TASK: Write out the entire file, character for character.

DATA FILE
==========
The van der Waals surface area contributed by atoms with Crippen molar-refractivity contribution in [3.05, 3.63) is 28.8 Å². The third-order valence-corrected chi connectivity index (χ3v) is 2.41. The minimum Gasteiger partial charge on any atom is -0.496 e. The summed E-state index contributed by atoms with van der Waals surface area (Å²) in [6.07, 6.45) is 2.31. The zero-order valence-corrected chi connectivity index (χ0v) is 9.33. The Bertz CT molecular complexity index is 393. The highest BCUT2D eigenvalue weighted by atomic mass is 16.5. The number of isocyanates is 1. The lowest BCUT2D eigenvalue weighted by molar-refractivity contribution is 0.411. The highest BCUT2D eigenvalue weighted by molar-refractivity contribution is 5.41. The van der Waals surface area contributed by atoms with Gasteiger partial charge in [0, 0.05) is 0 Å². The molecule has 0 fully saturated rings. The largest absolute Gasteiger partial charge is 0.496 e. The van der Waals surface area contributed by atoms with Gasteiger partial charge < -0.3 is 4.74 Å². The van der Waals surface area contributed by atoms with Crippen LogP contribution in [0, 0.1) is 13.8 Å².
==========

The van der Waals surface area contributed by atoms with Crippen molar-refractivity contribution in [3.05, 3.63) is 28.8 Å². The third-order valence-corrected chi connectivity index (χ3v) is 2.41. The minimum Gasteiger partial charge on any atom is -0.496 e. The summed E-state index contributed by atoms with van der Waals surface area (Å²) in [6.07, 6.45) is 2.31. The zero-order valence-corrected chi connectivity index (χ0v) is 9.33. The Bertz CT molecular complexity index is 393. The highest BCUT2D eigenvalue weighted by atomic mass is 16.5. The number of isocyanates is 1. The lowest BCUT2D eigenvalue weighted by molar-refractivity contribution is 0.411. The highest BCUT2D eigenvalue weighted by molar-refractivity contribution is 5.41. The van der Waals surface area contributed by atoms with Gasteiger partial charge in [0, 0.05) is 0 Å². The molecule has 0 fully saturated rings. The largest absolute Gasteiger partial charge is 0.496 e. The van der Waals surface area contributed by atoms with Gasteiger partial charge < -0.3 is 4.74 Å². The van der Waals surface area contributed by atoms with Crippen LogP contribution in [0, 0.1) is 13.8 Å².